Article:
Many companies that showed very promising electric vehicles ultimately didn’t deliver in the end, despite seemingly doing most things right. EV startups have gained a reputation for not managing to stay true to what they had promised to deliver, and even ones that appeared very close to actually starting to deliver vehicles seemed to fluster on this very important step.
Marques Brownlee, who really disapproves of what Tesla did with the Roadster announced years ago and still not out even today, says this really is a trend among EV startups. In his latest video on the matter, he of course begins by mentioning Tesla, but then extends the reach of his argument to include pretty much all the major startups that seemed like they were on track to deliver electric cars, but either went under in the meantime or they were not able to make the step to begin production.
He argues that practice of allowing people to pre-order vehicles that aren’t fully developed or the company behind them has no clear plan where and how it will build them is wrong. In his words, this is basically just interest-free loans given by the willing public to these companies to allow them to develop and that this doesn’t really benefit the end user at all.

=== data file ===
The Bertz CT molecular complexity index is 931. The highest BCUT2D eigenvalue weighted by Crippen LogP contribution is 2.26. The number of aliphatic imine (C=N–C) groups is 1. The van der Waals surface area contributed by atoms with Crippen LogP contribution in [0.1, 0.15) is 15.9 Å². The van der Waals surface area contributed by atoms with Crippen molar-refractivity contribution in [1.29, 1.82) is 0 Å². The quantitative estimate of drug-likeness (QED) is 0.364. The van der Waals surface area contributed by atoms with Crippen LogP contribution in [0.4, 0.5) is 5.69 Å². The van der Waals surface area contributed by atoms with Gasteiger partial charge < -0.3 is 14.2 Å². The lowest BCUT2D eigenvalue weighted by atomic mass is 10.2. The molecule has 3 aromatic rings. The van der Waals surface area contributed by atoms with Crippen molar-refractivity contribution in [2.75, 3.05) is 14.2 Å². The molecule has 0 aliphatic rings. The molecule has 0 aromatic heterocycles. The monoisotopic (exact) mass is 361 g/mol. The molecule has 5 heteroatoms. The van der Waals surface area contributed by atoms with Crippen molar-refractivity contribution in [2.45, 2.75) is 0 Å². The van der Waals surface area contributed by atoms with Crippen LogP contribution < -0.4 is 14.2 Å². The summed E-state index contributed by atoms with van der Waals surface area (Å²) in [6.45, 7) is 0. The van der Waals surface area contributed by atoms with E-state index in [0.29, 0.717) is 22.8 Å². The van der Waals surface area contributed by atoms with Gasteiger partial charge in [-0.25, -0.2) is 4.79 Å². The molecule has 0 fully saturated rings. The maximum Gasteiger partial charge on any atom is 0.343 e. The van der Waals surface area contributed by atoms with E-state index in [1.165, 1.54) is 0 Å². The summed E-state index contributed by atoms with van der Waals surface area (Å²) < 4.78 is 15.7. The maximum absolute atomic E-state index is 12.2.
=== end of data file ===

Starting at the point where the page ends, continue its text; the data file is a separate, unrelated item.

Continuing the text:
Showing that they have a certain number of pre-orders also helps the startups look good in front of their investors, allowing them to attract even more, in spite of the fact that they don’t actually have everything covered. Then there are those companies that lied about the number of pre-orders they had, like Lordstown Motors which paid a company to make a 1,000 pre-orders so that it looked and attractive for investors.
The bottom line is that while you can get lucky and actually receive what you paid for and were promised when you pre-order an EV from a company with no track record, you should also be aware of the risks (explained in this video).